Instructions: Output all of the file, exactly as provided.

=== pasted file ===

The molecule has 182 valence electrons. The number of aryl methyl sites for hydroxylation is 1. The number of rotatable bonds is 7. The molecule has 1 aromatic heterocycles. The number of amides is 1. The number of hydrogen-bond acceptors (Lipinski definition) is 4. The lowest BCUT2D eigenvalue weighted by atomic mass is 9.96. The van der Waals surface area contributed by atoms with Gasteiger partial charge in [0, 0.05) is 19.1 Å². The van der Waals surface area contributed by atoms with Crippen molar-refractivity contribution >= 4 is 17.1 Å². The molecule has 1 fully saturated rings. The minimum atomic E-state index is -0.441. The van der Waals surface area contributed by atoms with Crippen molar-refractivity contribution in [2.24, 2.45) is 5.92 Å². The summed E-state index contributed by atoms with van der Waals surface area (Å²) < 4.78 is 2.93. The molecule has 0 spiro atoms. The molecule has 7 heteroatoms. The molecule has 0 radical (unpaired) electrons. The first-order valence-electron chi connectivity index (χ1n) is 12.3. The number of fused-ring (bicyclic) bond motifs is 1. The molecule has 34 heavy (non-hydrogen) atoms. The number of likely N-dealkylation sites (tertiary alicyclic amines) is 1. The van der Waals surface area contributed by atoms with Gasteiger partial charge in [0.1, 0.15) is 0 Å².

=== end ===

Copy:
The molecule has 182 valence electrons. The number of aryl methyl sites for hydroxylation is 1. The number of rotatable bonds is 7. The molecule has 1 aromatic heterocycles. The number of amides is 1. The number of hydrogen-bond acceptors (Lipinski definition) is 4. The lowest BCUT2D eigenvalue weighted by atomic mass is 9.96. The van der Waals surface area contributed by atoms with Gasteiger partial charge in [0, 0.05) is 19.1 Å². The van der Waals surface area contributed by atoms with Crippen molar-refractivity contribution >= 4 is 17.1 Å². The molecule has 1 fully saturated rings. The minimum atomic E-state index is -0.441. The van der Waals surface area contributed by atoms with Crippen molar-refractivity contribution in [2.24, 2.45) is 5.92 Å². The summed E-state index contributed by atoms with van der Waals surface area (Å²) < 4.78 is 2.93. The molecule has 0 spiro atoms. The molecule has 7 heteroatoms. The molecule has 0 radical (unpaired) electrons. The first-order valence-electron chi connectivity index (χ1n) is 12.3. The number of fused-ring (bicyclic) bond motifs is 1. The molecule has 34 heavy (non-hydrogen) atoms. The number of likely N-dealkylation sites (tertiary alicyclic amines) is 1. The van der Waals surface area contributed by atoms with Gasteiger partial charge in [0.1, 0.15) is 0 Å².